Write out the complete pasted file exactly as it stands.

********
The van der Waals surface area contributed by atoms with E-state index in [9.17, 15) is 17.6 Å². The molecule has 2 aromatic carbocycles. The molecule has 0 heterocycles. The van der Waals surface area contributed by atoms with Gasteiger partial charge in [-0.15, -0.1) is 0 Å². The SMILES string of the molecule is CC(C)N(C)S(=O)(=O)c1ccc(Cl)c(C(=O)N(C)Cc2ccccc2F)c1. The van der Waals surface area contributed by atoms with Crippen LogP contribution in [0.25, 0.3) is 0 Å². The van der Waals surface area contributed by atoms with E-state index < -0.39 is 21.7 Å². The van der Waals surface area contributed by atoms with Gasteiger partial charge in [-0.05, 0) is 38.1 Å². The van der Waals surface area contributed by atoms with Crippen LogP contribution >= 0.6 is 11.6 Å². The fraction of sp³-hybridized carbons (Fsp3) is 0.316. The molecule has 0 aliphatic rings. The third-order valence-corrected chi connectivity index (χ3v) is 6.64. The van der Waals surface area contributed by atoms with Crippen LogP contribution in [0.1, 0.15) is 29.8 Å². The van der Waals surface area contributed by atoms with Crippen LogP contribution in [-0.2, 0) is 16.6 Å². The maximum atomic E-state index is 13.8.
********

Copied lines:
The van der Waals surface area contributed by atoms with E-state index in [9.17, 15) is 17.6 Å². The molecule has 2 aromatic carbocycles. The molecule has 0 heterocycles. The van der Waals surface area contributed by atoms with Gasteiger partial charge in [-0.15, -0.1) is 0 Å². The SMILES string of the molecule is CC(C)N(C)S(=O)(=O)c1ccc(Cl)c(C(=O)N(C)Cc2ccccc2F)c1. The van der Waals surface area contributed by atoms with Crippen LogP contribution in [0.25, 0.3) is 0 Å². The van der Waals surface area contributed by atoms with E-state index < -0.39 is 21.7 Å². The van der Waals surface area contributed by atoms with Gasteiger partial charge in [-0.05, 0) is 38.1 Å². The van der Waals surface area contributed by atoms with Crippen LogP contribution >= 0.6 is 11.6 Å². The fraction of sp³-hybridized carbons (Fsp3) is 0.316. The molecule has 0 aliphatic rings. The third-order valence-corrected chi connectivity index (χ3v) is 6.64. The van der Waals surface area contributed by atoms with Crippen LogP contribution in [0.1, 0.15) is 29.8 Å². The van der Waals surface area contributed by atoms with Crippen LogP contribution in [-0.2, 0) is 16.6 Å². The maximum atomic E-state index is 13.8.